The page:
When it comes to managing your company’s data and cybersecurity, there are a lot of different people involved. Whether your outsourced CIO is making the decisions or your company leader is calling the shots, the IT team needs to be in the loop of what’s going on. And, although your IT team should never be substituted for an unbiased, outsourced professional, they are the ones staying on top of the systems from day to day so that business can run smoothly.
Therefore, if your IT team isn’t prepared for a disaster if and when it strikes, your business is going to suffer. If you want to make sure they’re ready, then hold a meeting and ask these questions:
“Where Exactly is the Data Being Stored?”
As a business, every single piece of data you have now or have collected over the years has played an important role in the growth of your business. It could be archives of your various web designs or brand logos, an extensive email list of your customers and leads, or even the sensitive information belonging to your clients.
So, with all that in mind, where is this information being stored? Can your IT team tell you exactly where it is on your network? How secure it is? Is it encrypted? Who has access? Where the servers are located, etc.?
“Do We have a Disaster Recovery Process and Procedure Documented?”
Unfortunately, no company is invincible to cyber attacks. They can happen any business, no matter how big or how small. That being said, you shouldn’t have any reason to worry — as long as your whole team has a specific protocol to follow. If a cyber attack or blackout does occur, the entire IT team should have a clear document outlining the process and procedure to reach recovery and get back up and running again, without losing any data. These procedures should be in print, of course, and easily accessible in the case of an emergency. Also, as a C-level leader, it’s important to make sure any new staff you hire is aware of these procedures right from their first day
“Do We Frequently Test Restorations?”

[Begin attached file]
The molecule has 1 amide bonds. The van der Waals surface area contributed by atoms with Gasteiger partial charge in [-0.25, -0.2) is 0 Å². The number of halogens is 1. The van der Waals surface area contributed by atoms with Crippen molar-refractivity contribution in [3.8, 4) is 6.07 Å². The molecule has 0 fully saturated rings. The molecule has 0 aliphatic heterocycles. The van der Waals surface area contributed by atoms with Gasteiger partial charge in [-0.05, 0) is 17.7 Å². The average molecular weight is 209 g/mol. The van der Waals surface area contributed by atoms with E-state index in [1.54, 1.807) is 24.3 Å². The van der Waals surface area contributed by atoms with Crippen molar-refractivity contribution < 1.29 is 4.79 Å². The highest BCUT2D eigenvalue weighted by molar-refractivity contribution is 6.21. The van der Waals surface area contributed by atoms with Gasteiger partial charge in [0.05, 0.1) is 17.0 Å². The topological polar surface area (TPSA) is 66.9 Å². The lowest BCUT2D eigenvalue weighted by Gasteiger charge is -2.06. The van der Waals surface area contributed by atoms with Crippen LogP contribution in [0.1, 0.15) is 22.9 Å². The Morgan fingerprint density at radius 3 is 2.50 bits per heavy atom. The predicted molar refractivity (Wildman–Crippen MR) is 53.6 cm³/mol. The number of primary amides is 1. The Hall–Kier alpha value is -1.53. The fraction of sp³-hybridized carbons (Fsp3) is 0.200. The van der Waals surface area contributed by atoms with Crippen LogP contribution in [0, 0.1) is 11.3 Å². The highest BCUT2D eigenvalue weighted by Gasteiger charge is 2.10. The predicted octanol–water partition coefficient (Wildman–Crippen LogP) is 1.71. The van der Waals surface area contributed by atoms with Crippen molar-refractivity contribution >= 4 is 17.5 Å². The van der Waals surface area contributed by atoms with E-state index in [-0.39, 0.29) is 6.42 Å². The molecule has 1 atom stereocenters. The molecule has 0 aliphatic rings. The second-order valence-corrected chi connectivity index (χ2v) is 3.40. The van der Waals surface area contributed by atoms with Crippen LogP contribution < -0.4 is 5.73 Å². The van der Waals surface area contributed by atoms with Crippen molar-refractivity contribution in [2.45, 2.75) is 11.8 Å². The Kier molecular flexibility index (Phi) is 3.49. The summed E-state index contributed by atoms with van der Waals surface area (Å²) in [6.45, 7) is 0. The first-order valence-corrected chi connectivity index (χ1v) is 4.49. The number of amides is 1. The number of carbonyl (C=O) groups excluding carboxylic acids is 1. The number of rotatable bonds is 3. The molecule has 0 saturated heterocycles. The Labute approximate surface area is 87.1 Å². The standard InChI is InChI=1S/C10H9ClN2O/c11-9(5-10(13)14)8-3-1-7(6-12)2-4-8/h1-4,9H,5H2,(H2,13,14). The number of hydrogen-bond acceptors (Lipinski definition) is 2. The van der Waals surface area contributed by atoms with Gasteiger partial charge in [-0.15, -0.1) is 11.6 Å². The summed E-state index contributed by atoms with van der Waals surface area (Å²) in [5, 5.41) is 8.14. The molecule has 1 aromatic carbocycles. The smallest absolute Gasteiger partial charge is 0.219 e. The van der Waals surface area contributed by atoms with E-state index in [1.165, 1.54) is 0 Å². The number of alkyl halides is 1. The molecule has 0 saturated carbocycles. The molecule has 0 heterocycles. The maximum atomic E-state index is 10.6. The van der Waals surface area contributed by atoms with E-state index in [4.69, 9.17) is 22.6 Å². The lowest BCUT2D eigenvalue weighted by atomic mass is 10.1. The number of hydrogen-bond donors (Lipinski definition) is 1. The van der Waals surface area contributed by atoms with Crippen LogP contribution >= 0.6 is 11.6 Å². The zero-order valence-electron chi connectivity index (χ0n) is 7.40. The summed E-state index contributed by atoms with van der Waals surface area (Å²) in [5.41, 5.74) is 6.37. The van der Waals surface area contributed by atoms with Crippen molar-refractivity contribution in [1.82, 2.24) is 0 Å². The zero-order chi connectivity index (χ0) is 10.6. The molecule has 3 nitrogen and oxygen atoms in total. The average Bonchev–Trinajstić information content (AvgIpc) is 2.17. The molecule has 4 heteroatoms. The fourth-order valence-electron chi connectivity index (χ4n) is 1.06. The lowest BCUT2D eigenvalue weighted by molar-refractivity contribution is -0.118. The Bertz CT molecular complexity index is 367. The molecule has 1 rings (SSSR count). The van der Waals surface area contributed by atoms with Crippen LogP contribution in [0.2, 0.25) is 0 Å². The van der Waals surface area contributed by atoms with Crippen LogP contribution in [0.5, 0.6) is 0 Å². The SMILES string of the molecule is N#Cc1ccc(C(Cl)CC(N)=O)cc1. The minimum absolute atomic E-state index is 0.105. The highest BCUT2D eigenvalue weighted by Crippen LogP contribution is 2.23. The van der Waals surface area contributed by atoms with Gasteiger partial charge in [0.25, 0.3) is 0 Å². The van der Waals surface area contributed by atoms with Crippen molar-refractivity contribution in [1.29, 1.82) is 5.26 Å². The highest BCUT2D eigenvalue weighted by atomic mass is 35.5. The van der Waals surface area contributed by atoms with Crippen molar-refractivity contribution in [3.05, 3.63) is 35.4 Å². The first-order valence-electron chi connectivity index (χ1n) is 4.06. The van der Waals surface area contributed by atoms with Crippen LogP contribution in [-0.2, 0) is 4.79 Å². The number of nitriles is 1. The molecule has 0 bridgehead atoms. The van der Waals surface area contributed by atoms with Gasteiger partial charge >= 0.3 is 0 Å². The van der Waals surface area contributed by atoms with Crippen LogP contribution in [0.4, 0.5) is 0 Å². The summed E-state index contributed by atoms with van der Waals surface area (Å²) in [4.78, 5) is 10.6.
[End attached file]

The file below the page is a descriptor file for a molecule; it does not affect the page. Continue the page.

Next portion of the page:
There’s no question that companies should be backing up their data as frequently as possible. But, don’t assume that just because you think it’s being backed up, it actually is being backed up. Sometimes, there are problems with the hardware or someone just forgets to click a button. Whatever it is, these back-ups need to be checked consistently and disaster recovery restorations need to be tested on a regular basis. IT teams don’t want to catch a mistake in the disaster recovery process in real-time; better to do a few drills and know the system is ready to go.
“How Far Can We Go Back if It’s Urgent to Retrieve Data?”
This is a big question that might not be the first thing C-levels think of. But, here’s why it’s important. In general, we know how to restore important information — or, rather, what we think is important at the time.
Think about it.
If you were asked to pick out the five most crucial pieces of data that if lost, would pose a huge threat to your business, you could probably think of them very quickly. But, if the time actually comes when your company is a victim of a cyber attack or power outage, you might realize right then and there that you forgot to add something to that list. Something so important, but didn’t occur to you because the last time you checked the file was more than a year ago.
You don’t necessarily need to think about those items now. But, what you do need to think about is asking your IT team how far back they can retrieve data if the worst case scenario happens.
“In the Case of a Natural Disaster or Outage, How Long Until You’re Up and Running Again?”
And, last but not least, there are disasters that happen and they aren’t due to any hacker or any human errors. It’s simply Mother Nature. The power goes out. A local computer burns out. A snowstorm is coming. Any of these things can happen, and it can sometimes put business to a complete halt. Therefore, you need to know how long it will take your IT team to get things up and running again. And, if it might take a while, be aware of how much each minute down can cost your business.
You have the right to know your IT team is prepared. As long as they can answer these questions without hesitation, your business should be in good shape for a disaster recovery.